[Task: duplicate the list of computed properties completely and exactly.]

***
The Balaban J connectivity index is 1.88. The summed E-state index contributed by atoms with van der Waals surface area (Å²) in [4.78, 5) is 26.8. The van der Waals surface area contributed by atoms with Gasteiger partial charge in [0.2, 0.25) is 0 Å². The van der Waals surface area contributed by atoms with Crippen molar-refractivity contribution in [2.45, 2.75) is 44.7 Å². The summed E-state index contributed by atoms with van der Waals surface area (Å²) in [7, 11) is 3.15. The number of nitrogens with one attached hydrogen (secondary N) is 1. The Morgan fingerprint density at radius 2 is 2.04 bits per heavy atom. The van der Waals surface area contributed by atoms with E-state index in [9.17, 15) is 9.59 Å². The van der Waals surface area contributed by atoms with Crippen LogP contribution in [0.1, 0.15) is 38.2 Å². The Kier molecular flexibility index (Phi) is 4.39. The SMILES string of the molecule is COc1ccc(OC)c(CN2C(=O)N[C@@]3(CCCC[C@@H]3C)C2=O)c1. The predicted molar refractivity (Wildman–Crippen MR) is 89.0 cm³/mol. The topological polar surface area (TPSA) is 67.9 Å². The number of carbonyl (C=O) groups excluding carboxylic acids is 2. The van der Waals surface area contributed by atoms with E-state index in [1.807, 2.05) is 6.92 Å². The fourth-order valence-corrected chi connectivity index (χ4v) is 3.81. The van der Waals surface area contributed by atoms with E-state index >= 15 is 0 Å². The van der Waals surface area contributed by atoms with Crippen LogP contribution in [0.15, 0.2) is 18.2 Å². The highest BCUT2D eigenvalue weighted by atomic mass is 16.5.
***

The Balaban J connectivity index is 1.88. The summed E-state index contributed by atoms with van der Waals surface area (Å²) in [4.78, 5) is 26.8. The van der Waals surface area contributed by atoms with Gasteiger partial charge in [0.2, 0.25) is 0 Å². The van der Waals surface area contributed by atoms with Crippen molar-refractivity contribution in [2.45, 2.75) is 44.7 Å². The summed E-state index contributed by atoms with van der Waals surface area (Å²) in [7, 11) is 3.15. The number of nitrogens with one attached hydrogen (secondary N) is 1. The Morgan fingerprint density at radius 2 is 2.04 bits per heavy atom. The van der Waals surface area contributed by atoms with E-state index in [9.17, 15) is 9.59 Å². The van der Waals surface area contributed by atoms with Crippen LogP contribution in [0.1, 0.15) is 38.2 Å². The Kier molecular flexibility index (Phi) is 4.39. The SMILES string of the molecule is COc1ccc(OC)c(CN2C(=O)N[C@@]3(CCCC[C@@H]3C)C2=O)c1. The predicted molar refractivity (Wildman–Crippen MR) is 89.0 cm³/mol. The topological polar surface area (TPSA) is 67.9 Å². The number of carbonyl (C=O) groups excluding carboxylic acids is 2. The van der Waals surface area contributed by atoms with E-state index in [1.807, 2.05) is 6.92 Å². The fourth-order valence-corrected chi connectivity index (χ4v) is 3.81. The van der Waals surface area contributed by atoms with E-state index >= 15 is 0 Å². The van der Waals surface area contributed by atoms with Crippen LogP contribution in [0.15, 0.2) is 18.2 Å². The highest BCUT2D eigenvalue weighted by atomic mass is 16.5.